(Interesting, I shared this with a friend and he polled his twin 16 year old sons. They prefer “Frosty Returns”. I don’t understand kids these days.)

Change is a part of life.

That doesn’t mean it’s easy.

I understand that even better now. Understanding how someone feels…or why they feel that way…helps you plan your approach. It helps you respond to their uncertainties, even their disappointments about change. They aren’t necessarily trying to be difficult. We just can’t expect everyone to immediately think the change is good, needed, or welcomed.

Because, did I tell you?

They messed with my Frosty. The audacity.

Read more from Ron here.

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ABOUT THE AUTHOR

Ron Edmondson

Ron Edmondson

As pastor at Immanuel Baptist Church a church leader and the planter of two churches, I am passionate about planting churches, but also helping established churches thrive. I thrive on assisting pastors and those in ministry think through leadership, strategy and life. My specialty is organizational leadership, so in addition to my role as a pastor, as I have time, I consult with church and ministry leaders. (For more information about these services, click HERE.)

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COMMENTS

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Recent Comments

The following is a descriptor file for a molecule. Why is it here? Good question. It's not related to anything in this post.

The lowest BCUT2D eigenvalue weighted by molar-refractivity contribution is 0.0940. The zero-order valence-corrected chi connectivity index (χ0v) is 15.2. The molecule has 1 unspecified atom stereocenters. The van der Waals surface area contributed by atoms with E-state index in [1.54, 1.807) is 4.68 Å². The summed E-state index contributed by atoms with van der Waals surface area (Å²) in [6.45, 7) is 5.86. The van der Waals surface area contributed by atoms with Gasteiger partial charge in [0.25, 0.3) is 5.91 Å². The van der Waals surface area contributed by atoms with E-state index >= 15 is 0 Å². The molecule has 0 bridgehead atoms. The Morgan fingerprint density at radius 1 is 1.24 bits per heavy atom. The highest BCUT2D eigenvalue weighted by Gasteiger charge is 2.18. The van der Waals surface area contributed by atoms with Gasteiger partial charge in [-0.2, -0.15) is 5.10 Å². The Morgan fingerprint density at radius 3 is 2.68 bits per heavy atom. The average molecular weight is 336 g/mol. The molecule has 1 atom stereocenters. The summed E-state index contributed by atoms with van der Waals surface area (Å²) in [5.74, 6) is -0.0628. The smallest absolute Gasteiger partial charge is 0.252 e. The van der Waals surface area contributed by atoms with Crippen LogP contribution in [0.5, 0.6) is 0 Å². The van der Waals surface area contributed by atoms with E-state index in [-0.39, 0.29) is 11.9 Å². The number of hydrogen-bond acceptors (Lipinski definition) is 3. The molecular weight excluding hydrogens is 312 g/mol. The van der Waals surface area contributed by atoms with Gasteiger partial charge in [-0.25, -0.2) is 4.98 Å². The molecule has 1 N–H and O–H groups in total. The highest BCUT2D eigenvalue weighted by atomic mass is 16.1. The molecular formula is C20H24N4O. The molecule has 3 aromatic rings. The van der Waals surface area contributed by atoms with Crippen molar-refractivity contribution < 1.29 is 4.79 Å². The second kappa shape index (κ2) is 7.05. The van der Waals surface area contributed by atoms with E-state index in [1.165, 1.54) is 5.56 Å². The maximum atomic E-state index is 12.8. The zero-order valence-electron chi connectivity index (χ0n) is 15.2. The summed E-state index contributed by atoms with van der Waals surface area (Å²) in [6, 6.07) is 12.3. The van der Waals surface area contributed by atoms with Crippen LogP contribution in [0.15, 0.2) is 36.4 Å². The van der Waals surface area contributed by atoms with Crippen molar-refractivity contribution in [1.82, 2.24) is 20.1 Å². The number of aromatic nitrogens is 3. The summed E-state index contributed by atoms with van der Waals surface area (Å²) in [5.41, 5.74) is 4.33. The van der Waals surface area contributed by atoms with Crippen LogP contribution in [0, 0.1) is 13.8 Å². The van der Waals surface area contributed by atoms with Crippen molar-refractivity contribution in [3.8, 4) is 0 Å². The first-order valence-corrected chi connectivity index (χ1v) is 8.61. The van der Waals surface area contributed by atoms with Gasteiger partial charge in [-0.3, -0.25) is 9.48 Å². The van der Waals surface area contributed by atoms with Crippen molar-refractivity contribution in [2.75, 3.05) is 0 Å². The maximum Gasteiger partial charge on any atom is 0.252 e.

What happens when u dont have a meeting place any more. And u was forced out because the buliding wasnt available any more.
 
— Debra
 
If someone wants entertainment they're going to the wrong place. Church is not a place for entertainment...or in my opinion a barrage of coffee and donuts. Why are churches today bringing the world INTO them? Then there's the thing with children...age appropriate??? These little guys can pick stuff up in service. Besides Jesus said Suffer little children, and forbid them not, to come unto me: for of such is the kingdom of heaven. Mt. 19:14.
 
— Laurie
 
I love the intentionality here as well as the challenge to look at the data. That's missing so many times. I would like to offer a contrarian's take. Church members and regular attenders have so many ways to get information: Announcements, bulletins, social channels, relationships, and email being among the options. But brand new people are likely going to check out the website and that's it. It might be wiser for churches with limited time and resources to focus their website almost exclusively to guests. This group of people isn't looking for a calendar of events but wants to know about regular programs. They probably aren't interested in watching all of the messages but instead may want to preview one of the services. For the times we need church members to go to websites (sign up for camp, join a group, etc), we're probably better off designing and promoting a specific page rather than cluttering up the homepage.
 
— Michael Lukaszewski (@mlukaszewski)